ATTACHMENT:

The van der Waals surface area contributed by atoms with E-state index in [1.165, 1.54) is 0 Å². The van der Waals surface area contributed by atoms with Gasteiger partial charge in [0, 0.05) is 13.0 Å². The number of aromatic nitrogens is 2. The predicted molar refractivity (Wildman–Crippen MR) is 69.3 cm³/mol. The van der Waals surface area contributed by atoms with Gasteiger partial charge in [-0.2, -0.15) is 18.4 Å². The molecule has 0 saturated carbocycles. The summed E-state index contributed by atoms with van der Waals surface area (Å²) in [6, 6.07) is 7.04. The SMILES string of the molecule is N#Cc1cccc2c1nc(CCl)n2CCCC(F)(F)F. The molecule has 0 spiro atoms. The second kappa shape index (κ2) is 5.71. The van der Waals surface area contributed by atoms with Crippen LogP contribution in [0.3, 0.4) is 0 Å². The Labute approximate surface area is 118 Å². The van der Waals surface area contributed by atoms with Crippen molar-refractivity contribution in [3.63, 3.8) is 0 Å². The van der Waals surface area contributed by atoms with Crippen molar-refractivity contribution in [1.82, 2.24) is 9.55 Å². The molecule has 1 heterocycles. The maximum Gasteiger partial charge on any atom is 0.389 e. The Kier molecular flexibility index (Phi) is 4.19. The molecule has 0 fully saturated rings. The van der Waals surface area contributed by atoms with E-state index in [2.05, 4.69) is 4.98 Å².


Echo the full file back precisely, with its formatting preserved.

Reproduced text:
The van der Waals surface area contributed by atoms with E-state index in [1.165, 1.54) is 0 Å². The van der Waals surface area contributed by atoms with Gasteiger partial charge in [0, 0.05) is 13.0 Å². The number of aromatic nitrogens is 2. The predicted molar refractivity (Wildman–Crippen MR) is 69.3 cm³/mol. The van der Waals surface area contributed by atoms with Gasteiger partial charge in [-0.2, -0.15) is 18.4 Å². The molecule has 0 saturated carbocycles. The summed E-state index contributed by atoms with van der Waals surface area (Å²) in [6, 6.07) is 7.04. The SMILES string of the molecule is N#Cc1cccc2c1nc(CCl)n2CCCC(F)(F)F. The molecule has 0 spiro atoms. The second kappa shape index (κ2) is 5.71. The van der Waals surface area contributed by atoms with Crippen LogP contribution in [0.3, 0.4) is 0 Å². The Labute approximate surface area is 118 Å². The van der Waals surface area contributed by atoms with Crippen molar-refractivity contribution in [3.63, 3.8) is 0 Å². The van der Waals surface area contributed by atoms with Crippen molar-refractivity contribution in [1.82, 2.24) is 9.55 Å². The molecule has 1 heterocycles. The maximum Gasteiger partial charge on any atom is 0.389 e. The Kier molecular flexibility index (Phi) is 4.19. The molecule has 0 fully saturated rings. The van der Waals surface area contributed by atoms with E-state index in [2.05, 4.69) is 4.98 Å².